On the Receipt of My Mother's Picture

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On the Receipt of My Mother's Picture 
by William Cowper
Country England
Language English
Subject(s) Elegy
Publication date 1798 (1798)

"On the Receipt of My Mother's Picture", also known as "On the Receipt of My Mother's Picture Out of Norfolk", is a 1798 poem by English poet William Cowper, which he wrote because of a love for his mother.

History[edit]

Cowper's mother, Ann, died when she was 36 years old in 1737, when Cowper was six years old. Her husband, John, built a monument after she died, with an inscription that begins, "Here lies, in early years bereft of life, the best of mothers and the kindest wife".[1][2]

Cowper, then 58 years old, received a picture of his mother in 1790, given to him by his cousin Ann Bodham. In response to her giving him the gift, he said, "Every creature who bears any affinity to my mother, is dear to me. I love you, therefore, and love you so much, both for her sake and your own". He wrote in a letter that he would rather have possession of the picture "than the richest jewel in the British crown". The poem was written because of how important his mother was to him, and as a result of receiving the picture.[3][4] Completed shortly before his last insanity attack, the poem was first published by itself in 1798, later being published with other poems in 1799.[5][6]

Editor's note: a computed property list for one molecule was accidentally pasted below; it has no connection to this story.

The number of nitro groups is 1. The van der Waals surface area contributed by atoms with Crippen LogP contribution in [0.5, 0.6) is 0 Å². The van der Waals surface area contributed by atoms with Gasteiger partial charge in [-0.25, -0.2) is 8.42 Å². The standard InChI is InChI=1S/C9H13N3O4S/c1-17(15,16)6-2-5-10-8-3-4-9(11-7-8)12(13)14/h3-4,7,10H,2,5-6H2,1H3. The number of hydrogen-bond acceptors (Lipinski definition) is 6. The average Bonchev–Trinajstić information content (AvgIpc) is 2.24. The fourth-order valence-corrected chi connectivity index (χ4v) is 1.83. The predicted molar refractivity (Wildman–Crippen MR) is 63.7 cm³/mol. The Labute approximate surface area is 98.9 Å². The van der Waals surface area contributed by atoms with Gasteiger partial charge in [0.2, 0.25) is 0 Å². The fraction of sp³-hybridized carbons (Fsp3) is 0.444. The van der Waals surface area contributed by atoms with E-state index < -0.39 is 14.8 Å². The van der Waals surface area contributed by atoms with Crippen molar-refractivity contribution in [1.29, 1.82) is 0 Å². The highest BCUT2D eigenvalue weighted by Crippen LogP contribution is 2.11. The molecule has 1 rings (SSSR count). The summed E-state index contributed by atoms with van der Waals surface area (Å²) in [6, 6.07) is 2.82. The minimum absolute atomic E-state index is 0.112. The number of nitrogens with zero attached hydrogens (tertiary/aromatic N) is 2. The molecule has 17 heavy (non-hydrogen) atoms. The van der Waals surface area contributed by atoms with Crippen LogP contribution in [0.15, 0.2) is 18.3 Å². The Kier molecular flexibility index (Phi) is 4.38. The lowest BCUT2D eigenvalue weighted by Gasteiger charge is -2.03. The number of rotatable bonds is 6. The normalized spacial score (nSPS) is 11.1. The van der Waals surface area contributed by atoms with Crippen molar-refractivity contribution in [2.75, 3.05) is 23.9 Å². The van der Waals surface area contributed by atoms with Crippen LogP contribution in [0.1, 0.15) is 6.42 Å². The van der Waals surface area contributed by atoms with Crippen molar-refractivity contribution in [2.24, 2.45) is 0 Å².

Analyses[edit]

The Mother's Assistant and Young Lady's Friend wrote in 1846, "Perhaps no production of Cowper has been more frequently read, or so much admired, as the poem on the Receipt of his Mother's Picture".[3]

The Cambridge History of English and America Literature wrote, "Thanks to the poet's use of detail, the woman and her little son live again before us, and the tenderness of the whole is unsurpassed."[7]

Aaron Santesso said on the front flap of his book A Careful Longing: The Poetics And Problems of Nostalgia that the poem helps "contribute to the modern understanding of nostalgia".[8]

The Walt Whitman Quarterly Review believes that American poet Walt Whitman closely paraphrased a line from Cowper's poem for use in his own poem, titled A Passage To India.[9]

References[edit]

  1. ^ Mother's Assistant and Young Lady's Friend. W. C. Brown. 1846. p. 33. 
  2. ^ "William Cowper". The Cowper and Newton Museum. Retrieved 19 July 2013. 
  3. ^ a b Mother's Assistant and Young Lady's Friend. W. C. Brown. 1846. p. 32. 
  4. ^ Cowper, William (1803). Poems, Volume 1. R. Johnson. p. 261. 
  5. ^ Griffith, Henry Thomas (1875). Cowper. p. 279. 
  6. ^ Baldwin, James (11 October 2009). "Six Centuries of English Poetry". Project Gutenberg. Retrieved 18 July 2013. 
  7. ^ "IV. William Cowper.". Bartleby. The Cambridge History of English and American Literature in 18 Volumes (1907–21). Retrieved 18 July 2013. 
  8. ^ Santesso, Aaron (2006). A Careful Longing: The Poetics And Problems of Nostalgia. University of Delaware Press. ISBN 9780874139457. 
  9. ^ Chandran, K. Narayan (1992). "Walt Whitman and William Cooper: A Borrowing". Walt Whitman Quarterly Review. Retrieved 18 July 2013.